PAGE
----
Inflection Point or 'Rinse and Repeat'?
Why alternative high school education programs matter. From The Alexandria Times, February 1, 2024
On January 11, the Alexandria Times reported on Alexandria City High School teacher Matthew Henry’s distressing letter to the School Board. Henry’s letter described three recent encounters with students that made him feel unsafe, including an abhorrent hallway confrontation with students who called him a homophobic slur. The letter said, “I feel like my school and district is letting me down. This is why I’m so shaken by this.”
I worked with Matt Henry in ACHS’ English department for many years. I have a high regard for him as a teacher and a person, so his letter carries special weight.
Henry’s letter is a potential inflection point: It’s an opportunity to renew the decades-long discussion about alternative education in the secondary schools and to create a new and better educational experience for a small, but critical, group of ACHS students. Alternatively, things will go on as before and this will simply be another ugly incident at ACHS that depresses most of us and validates the prejudices of some of us.
In a large public high school, the few can significantly affect the many. In the 14 years I taught at ACHS, administrators repeatedly described their world this way: “Mark,” a principal or assistant principal would say, “We spend 80 to 90% of our time chasing the same [insert a number from 25 to 75, depending on the school year] students.”
It is incontrovertible that the 3,600 students at the King Street campus–out of a total of 4,700 ACPS high school students-include a group, exemplified by the students who threatened and verbally abused Henry, that is not well-served by being in the large high school environment and who would benefit from an alternative setting.
Alternative high school education, how it should be designed and where it should be delivered, is not a new topic in Alexandria. When I first ran for School Board in 1997, a proposal for a freestanding alternative school for high school students was a major campaign issue. Community leaders, notably Glenn Hopkins of Hopkins House, weighed in on the issue with intensity.
Alexandrians with long memories may recall that the then-T.C. Williams High School offered an alternative program, the Secondary Training and Education Program, which was housed in a largely self-contained, and less than appealing, area of the old T.C. Williams building. The STEP program lasted only one year after the new building on King Street opened in 2007. Former T.C. Williams Principal John Porter told me, “STEP helped a lot of kids.”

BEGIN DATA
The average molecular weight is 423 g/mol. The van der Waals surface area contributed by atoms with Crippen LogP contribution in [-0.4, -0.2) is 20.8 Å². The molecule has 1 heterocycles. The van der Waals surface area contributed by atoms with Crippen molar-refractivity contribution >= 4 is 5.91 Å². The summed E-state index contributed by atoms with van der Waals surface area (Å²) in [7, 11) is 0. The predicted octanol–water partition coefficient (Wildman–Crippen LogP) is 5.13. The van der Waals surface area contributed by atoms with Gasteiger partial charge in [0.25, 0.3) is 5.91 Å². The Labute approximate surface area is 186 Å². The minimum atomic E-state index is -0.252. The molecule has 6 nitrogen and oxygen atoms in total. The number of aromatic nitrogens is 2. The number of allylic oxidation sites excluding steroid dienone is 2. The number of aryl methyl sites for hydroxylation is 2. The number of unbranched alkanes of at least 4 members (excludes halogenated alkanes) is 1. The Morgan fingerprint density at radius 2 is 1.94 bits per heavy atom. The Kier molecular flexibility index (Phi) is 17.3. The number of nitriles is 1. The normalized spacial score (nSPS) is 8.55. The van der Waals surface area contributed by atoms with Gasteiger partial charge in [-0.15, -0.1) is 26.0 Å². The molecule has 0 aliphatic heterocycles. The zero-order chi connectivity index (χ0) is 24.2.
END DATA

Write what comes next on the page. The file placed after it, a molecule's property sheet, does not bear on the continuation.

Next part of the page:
There are plain, but challenging, truths about alternative education:
• These programs succeed through the work of relentlessly dedicated teachers, counselors, and administrators.
• Every possible effort must be made with students and parents/ guardians to build a welcoming culture and overcome concerns about re-segregation, discriminatory placements and students being “warehoused.”
• Alternative education must be funded appropriately.
• The scope and lines of administrative authority must be clear.
• An alternative program has the best chance for success in a setting that is purpose-built and separate from, but close to, the larger high school.
ACHS Executive Principal Alexander Duncan told me the opening of the new building at the Minnie Howard Campus this fall should ease the crowding at the King Street Campus. Duncan is interested in exploring an alternative education program at or near one of the high school campuses that would complement the Chance for Change program that is delivered in the ACHS central administration building on Braddock Place.
Henry, and other ACHS teachers, are asking for help. The students who threatened and verbally assaulted Matt are also asking for help. Both groups deserve Alexandria’s attention.
So, a suggestion to ACPS leaders and Alexandrians concerned with the best interests of our high school students: Please use Henry’s letter as an opportunity to get past “rinse and repeat” and instead see it as an urgent call to intensify the discussion about alternative high school education in Alexandria with the goal of taking decisive action.
The writer is a former lawyer, member of the Alexandria School Board from 1997 to 2006, and English teacher from 2007 to 2021 at T.C. Williams High School, now Alexandria City High School. He can be reached at aboutalexandria@gmail. com and free subscriptions to his newsletter are available at https://aboutalexandria.substack.com/.
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